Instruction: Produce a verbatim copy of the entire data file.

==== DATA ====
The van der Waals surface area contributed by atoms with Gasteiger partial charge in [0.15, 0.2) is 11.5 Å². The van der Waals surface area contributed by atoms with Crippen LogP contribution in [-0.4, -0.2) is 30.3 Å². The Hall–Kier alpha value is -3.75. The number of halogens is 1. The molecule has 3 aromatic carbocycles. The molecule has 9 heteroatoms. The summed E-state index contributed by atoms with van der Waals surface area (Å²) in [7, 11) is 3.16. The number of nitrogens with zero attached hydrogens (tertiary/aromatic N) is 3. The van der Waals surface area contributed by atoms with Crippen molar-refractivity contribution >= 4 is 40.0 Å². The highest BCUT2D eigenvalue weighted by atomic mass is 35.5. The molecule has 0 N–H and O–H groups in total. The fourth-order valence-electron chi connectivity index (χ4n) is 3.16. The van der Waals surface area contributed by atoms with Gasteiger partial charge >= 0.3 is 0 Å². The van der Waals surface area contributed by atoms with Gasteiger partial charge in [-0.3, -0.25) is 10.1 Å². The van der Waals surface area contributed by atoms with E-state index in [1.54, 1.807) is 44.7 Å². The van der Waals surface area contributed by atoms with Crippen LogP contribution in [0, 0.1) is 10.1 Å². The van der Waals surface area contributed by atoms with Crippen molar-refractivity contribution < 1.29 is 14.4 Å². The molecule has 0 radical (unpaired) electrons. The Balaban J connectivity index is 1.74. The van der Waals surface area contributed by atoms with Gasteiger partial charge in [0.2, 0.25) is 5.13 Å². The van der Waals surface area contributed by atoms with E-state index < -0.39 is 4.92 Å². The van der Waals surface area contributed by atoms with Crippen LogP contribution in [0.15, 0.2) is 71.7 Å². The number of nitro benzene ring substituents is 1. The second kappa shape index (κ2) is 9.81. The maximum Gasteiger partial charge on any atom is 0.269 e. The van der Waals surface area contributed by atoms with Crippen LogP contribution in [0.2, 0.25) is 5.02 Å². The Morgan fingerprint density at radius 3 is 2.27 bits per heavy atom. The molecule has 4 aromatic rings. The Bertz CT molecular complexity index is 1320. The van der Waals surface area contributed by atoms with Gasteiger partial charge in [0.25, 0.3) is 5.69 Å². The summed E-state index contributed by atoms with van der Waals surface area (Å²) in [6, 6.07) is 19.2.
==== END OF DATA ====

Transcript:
The van der Waals surface area contributed by atoms with Gasteiger partial charge in [0.15, 0.2) is 11.5 Å². The van der Waals surface area contributed by atoms with Crippen LogP contribution in [-0.4, -0.2) is 30.3 Å². The Hall–Kier alpha value is -3.75. The number of halogens is 1. The molecule has 3 aromatic carbocycles. The molecule has 9 heteroatoms. The summed E-state index contributed by atoms with van der Waals surface area (Å²) in [7, 11) is 3.16. The number of nitrogens with zero attached hydrogens (tertiary/aromatic N) is 3. The van der Waals surface area contributed by atoms with Crippen molar-refractivity contribution >= 4 is 40.0 Å². The highest BCUT2D eigenvalue weighted by atomic mass is 35.5. The molecule has 0 N–H and O–H groups in total. The fourth-order valence-electron chi connectivity index (χ4n) is 3.16. The van der Waals surface area contributed by atoms with Gasteiger partial charge >= 0.3 is 0 Å². The van der Waals surface area contributed by atoms with Gasteiger partial charge in [-0.3, -0.25) is 10.1 Å². The van der Waals surface area contributed by atoms with E-state index in [1.54, 1.807) is 44.7 Å². The van der Waals surface area contributed by atoms with Crippen LogP contribution in [0, 0.1) is 10.1 Å². The van der Waals surface area contributed by atoms with Crippen molar-refractivity contribution < 1.29 is 14.4 Å². The molecule has 0 radical (unpaired) electrons. The Balaban J connectivity index is 1.74. The van der Waals surface area contributed by atoms with Gasteiger partial charge in [0.2, 0.25) is 5.13 Å². The van der Waals surface area contributed by atoms with E-state index < -0.39 is 4.92 Å². The van der Waals surface area contributed by atoms with Crippen LogP contribution in [0.15, 0.2) is 71.7 Å². The number of nitro benzene ring substituents is 1. The second kappa shape index (κ2) is 9.81. The maximum Gasteiger partial charge on any atom is 0.269 e. The van der Waals surface area contributed by atoms with Crippen LogP contribution in [0.2, 0.25) is 5.02 Å². The Morgan fingerprint density at radius 3 is 2.27 bits per heavy atom. The molecule has 4 aromatic rings. The Bertz CT molecular complexity index is 1320. The van der Waals surface area contributed by atoms with Gasteiger partial charge in [0.25, 0.3) is 5.69 Å². The summed E-state index contributed by atoms with van der Waals surface area (Å²) in [6, 6.07) is 19.2.